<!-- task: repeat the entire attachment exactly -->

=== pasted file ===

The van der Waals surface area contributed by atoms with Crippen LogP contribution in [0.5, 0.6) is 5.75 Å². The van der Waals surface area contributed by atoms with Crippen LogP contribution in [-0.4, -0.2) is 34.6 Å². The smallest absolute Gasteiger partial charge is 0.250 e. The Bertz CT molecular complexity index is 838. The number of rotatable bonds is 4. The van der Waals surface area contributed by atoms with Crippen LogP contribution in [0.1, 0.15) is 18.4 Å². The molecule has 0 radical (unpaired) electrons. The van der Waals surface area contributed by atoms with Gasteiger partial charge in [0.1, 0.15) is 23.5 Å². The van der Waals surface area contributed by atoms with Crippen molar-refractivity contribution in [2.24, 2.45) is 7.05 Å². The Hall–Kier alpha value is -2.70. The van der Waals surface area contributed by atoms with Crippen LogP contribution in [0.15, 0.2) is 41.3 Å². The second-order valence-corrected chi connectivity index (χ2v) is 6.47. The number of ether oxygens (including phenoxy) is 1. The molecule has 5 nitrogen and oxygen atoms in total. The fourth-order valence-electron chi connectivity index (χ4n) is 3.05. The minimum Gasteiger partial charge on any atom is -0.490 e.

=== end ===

The van der Waals surface area contributed by atoms with Crippen LogP contribution in [0.5, 0.6) is 5.75 Å². The van der Waals surface area contributed by atoms with Crippen LogP contribution in [-0.4, -0.2) is 34.6 Å². The smallest absolute Gasteiger partial charge is 0.250 e. The Bertz CT molecular complexity index is 838. The number of rotatable bonds is 4. The van der Waals surface area contributed by atoms with Crippen LogP contribution in [0.1, 0.15) is 18.4 Å². The molecule has 0 radical (unpaired) electrons. The van der Waals surface area contributed by atoms with Gasteiger partial charge in [0.1, 0.15) is 23.5 Å². The van der Waals surface area contributed by atoms with Crippen molar-refractivity contribution in [2.24, 2.45) is 7.05 Å². The Hall–Kier alpha value is -2.70. The van der Waals surface area contributed by atoms with Crippen LogP contribution in [0.15, 0.2) is 41.3 Å². The second-order valence-corrected chi connectivity index (χ2v) is 6.47. The number of ether oxygens (including phenoxy) is 1. The molecule has 5 nitrogen and oxygen atoms in total. The fourth-order valence-electron chi connectivity index (χ4n) is 3.05. The minimum Gasteiger partial charge on any atom is -0.490 e.